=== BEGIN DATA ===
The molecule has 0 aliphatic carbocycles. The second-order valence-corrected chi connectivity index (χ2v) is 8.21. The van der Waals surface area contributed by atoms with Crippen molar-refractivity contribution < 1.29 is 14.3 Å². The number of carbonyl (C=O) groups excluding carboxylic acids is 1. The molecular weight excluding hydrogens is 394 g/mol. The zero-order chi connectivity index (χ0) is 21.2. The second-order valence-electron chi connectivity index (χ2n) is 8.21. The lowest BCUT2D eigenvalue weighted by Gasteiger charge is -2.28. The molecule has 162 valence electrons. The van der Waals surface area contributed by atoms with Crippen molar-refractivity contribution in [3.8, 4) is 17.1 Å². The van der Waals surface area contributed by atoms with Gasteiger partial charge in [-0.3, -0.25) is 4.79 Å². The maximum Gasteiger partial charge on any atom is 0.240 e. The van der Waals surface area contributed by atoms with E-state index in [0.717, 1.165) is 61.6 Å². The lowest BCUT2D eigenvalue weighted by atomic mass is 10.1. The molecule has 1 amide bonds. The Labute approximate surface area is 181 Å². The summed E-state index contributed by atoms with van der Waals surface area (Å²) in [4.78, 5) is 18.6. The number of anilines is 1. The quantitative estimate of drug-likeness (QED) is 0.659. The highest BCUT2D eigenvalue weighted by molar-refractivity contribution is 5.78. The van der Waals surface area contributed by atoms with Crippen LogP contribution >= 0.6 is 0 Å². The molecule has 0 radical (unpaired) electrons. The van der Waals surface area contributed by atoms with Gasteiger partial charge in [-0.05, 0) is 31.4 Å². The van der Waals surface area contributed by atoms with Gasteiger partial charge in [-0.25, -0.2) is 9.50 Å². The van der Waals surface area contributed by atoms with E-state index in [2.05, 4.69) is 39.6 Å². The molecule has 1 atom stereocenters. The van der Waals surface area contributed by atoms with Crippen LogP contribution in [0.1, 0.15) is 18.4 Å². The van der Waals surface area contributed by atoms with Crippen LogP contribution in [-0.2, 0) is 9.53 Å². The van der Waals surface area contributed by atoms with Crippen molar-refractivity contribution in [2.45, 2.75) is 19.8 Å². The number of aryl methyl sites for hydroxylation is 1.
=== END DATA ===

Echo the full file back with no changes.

The molecule has 0 aliphatic carbocycles. The second-order valence-corrected chi connectivity index (χ2v) is 8.21. The van der Waals surface area contributed by atoms with Crippen molar-refractivity contribution < 1.29 is 14.3 Å². The number of carbonyl (C=O) groups excluding carboxylic acids is 1. The molecular weight excluding hydrogens is 394 g/mol. The zero-order chi connectivity index (χ0) is 21.2. The second-order valence-electron chi connectivity index (χ2n) is 8.21. The lowest BCUT2D eigenvalue weighted by Gasteiger charge is -2.28. The molecule has 162 valence electrons. The van der Waals surface area contributed by atoms with Crippen molar-refractivity contribution in [3.8, 4) is 17.1 Å². The van der Waals surface area contributed by atoms with Gasteiger partial charge in [-0.3, -0.25) is 4.79 Å². The maximum Gasteiger partial charge on any atom is 0.240 e. The van der Waals surface area contributed by atoms with E-state index in [0.717, 1.165) is 61.6 Å². The lowest BCUT2D eigenvalue weighted by atomic mass is 10.1. The molecule has 1 amide bonds. The Labute approximate surface area is 181 Å². The summed E-state index contributed by atoms with van der Waals surface area (Å²) in [4.78, 5) is 18.6. The number of anilines is 1. The quantitative estimate of drug-likeness (QED) is 0.659. The highest BCUT2D eigenvalue weighted by molar-refractivity contribution is 5.78. The van der Waals surface area contributed by atoms with Crippen LogP contribution >= 0.6 is 0 Å². The molecule has 0 radical (unpaired) electrons. The van der Waals surface area contributed by atoms with Gasteiger partial charge in [-0.05, 0) is 31.4 Å². The van der Waals surface area contributed by atoms with Gasteiger partial charge in [-0.25, -0.2) is 9.50 Å². The van der Waals surface area contributed by atoms with E-state index in [2.05, 4.69) is 39.6 Å². The molecule has 1 atom stereocenters. The van der Waals surface area contributed by atoms with Crippen LogP contribution in [0.1, 0.15) is 18.4 Å². The van der Waals surface area contributed by atoms with Crippen LogP contribution in [-0.2, 0) is 9.53 Å². The van der Waals surface area contributed by atoms with Crippen molar-refractivity contribution in [2.45, 2.75) is 19.8 Å². The number of aryl methyl sites for hydroxylation is 1.